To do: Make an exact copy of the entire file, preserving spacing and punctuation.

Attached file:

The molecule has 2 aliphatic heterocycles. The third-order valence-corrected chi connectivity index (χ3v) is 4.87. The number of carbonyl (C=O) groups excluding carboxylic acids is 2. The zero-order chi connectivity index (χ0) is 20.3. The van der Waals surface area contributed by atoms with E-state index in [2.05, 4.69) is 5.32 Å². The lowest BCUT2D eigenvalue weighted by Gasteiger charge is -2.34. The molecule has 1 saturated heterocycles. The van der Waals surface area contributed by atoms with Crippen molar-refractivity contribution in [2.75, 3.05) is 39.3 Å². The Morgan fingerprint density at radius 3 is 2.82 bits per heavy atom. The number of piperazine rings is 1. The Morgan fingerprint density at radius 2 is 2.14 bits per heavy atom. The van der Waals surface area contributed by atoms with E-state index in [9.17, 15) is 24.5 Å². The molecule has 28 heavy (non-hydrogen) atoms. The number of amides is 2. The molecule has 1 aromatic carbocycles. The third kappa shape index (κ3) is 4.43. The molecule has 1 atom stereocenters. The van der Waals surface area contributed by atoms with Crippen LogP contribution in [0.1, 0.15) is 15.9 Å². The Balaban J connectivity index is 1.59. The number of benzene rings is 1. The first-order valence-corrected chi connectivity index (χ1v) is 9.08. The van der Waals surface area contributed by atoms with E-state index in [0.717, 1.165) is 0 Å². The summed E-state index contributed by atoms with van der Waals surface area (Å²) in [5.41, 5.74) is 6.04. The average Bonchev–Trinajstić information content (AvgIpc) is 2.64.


The molecule has 2 aliphatic heterocycles. The third-order valence-corrected chi connectivity index (χ3v) is 4.87. The number of carbonyl (C=O) groups excluding carboxylic acids is 2. The zero-order chi connectivity index (χ0) is 20.3. The van der Waals surface area contributed by atoms with E-state index in [2.05, 4.69) is 5.32 Å². The lowest BCUT2D eigenvalue weighted by Gasteiger charge is -2.34. The molecule has 1 saturated heterocycles. The van der Waals surface area contributed by atoms with Crippen molar-refractivity contribution in [2.75, 3.05) is 39.3 Å². The Morgan fingerprint density at radius 3 is 2.82 bits per heavy atom. The number of piperazine rings is 1. The Morgan fingerprint density at radius 2 is 2.14 bits per heavy atom. The van der Waals surface area contributed by atoms with E-state index in [9.17, 15) is 24.5 Å². The molecule has 28 heavy (non-hydrogen) atoms. The number of amides is 2. The molecule has 1 aromatic carbocycles. The third kappa shape index (κ3) is 4.43. The molecule has 1 atom stereocenters. The van der Waals surface area contributed by atoms with Crippen LogP contribution in [0.1, 0.15) is 15.9 Å². The Balaban J connectivity index is 1.59. The number of benzene rings is 1. The first-order valence-corrected chi connectivity index (χ1v) is 9.08. The van der Waals surface area contributed by atoms with E-state index in [0.717, 1.165) is 0 Å². The summed E-state index contributed by atoms with van der Waals surface area (Å²) in [5.41, 5.74) is 6.04. The average Bonchev–Trinajstić information content (AvgIpc) is 2.64.